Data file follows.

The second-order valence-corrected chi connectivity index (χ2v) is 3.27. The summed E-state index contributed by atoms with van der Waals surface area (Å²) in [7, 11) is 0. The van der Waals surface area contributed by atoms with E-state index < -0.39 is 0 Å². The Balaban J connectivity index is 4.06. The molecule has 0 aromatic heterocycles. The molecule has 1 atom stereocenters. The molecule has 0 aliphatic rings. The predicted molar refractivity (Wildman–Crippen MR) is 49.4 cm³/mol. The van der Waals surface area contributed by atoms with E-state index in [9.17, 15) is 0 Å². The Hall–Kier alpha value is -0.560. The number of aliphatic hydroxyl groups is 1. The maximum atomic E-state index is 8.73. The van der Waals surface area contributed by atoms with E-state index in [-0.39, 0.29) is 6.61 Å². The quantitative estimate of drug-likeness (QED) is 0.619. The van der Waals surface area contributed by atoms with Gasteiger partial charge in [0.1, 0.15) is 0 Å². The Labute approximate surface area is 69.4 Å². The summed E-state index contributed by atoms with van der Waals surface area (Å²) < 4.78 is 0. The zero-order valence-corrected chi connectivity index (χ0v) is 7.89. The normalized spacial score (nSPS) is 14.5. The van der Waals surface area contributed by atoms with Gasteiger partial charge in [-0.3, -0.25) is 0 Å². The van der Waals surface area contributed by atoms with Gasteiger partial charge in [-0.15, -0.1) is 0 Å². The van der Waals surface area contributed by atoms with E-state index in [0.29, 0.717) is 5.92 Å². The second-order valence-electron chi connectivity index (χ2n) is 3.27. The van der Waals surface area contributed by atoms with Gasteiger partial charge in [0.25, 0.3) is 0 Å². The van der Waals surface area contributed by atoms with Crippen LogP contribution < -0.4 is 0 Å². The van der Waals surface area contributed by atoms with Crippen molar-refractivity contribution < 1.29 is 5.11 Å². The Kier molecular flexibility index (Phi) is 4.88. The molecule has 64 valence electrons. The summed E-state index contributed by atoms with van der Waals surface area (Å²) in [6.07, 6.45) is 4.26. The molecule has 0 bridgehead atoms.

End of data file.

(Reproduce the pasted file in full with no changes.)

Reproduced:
The second-order valence-corrected chi connectivity index (χ2v) is 3.27. The summed E-state index contributed by atoms with van der Waals surface area (Å²) in [7, 11) is 0. The van der Waals surface area contributed by atoms with E-state index < -0.39 is 0 Å². The Balaban J connectivity index is 4.06. The molecule has 0 aromatic heterocycles. The molecule has 1 atom stereocenters. The molecule has 0 aliphatic rings. The predicted molar refractivity (Wildman–Crippen MR) is 49.4 cm³/mol. The van der Waals surface area contributed by atoms with E-state index in [9.17, 15) is 0 Å². The Hall–Kier alpha value is -0.560. The number of aliphatic hydroxyl groups is 1. The maximum atomic E-state index is 8.73. The van der Waals surface area contributed by atoms with E-state index in [-0.39, 0.29) is 6.61 Å². The quantitative estimate of drug-likeness (QED) is 0.619. The van der Waals surface area contributed by atoms with Gasteiger partial charge in [0.1, 0.15) is 0 Å². The Labute approximate surface area is 69.4 Å². The summed E-state index contributed by atoms with van der Waals surface area (Å²) < 4.78 is 0. The zero-order valence-corrected chi connectivity index (χ0v) is 7.89. The normalized spacial score (nSPS) is 14.5. The van der Waals surface area contributed by atoms with Gasteiger partial charge in [-0.3, -0.25) is 0 Å². The van der Waals surface area contributed by atoms with Gasteiger partial charge in [-0.15, -0.1) is 0 Å². The van der Waals surface area contributed by atoms with E-state index in [0.29, 0.717) is 5.92 Å². The second-order valence-electron chi connectivity index (χ2n) is 3.27. The van der Waals surface area contributed by atoms with Gasteiger partial charge in [0.25, 0.3) is 0 Å². The van der Waals surface area contributed by atoms with Crippen LogP contribution < -0.4 is 0 Å². The van der Waals surface area contributed by atoms with Crippen molar-refractivity contribution < 1.29 is 5.11 Å². The Kier molecular flexibility index (Phi) is 4.88. The molecule has 64 valence electrons. The summed E-state index contributed by atoms with van der Waals surface area (Å²) in [6.07, 6.45) is 4.26. The molecule has 0 bridgehead atoms.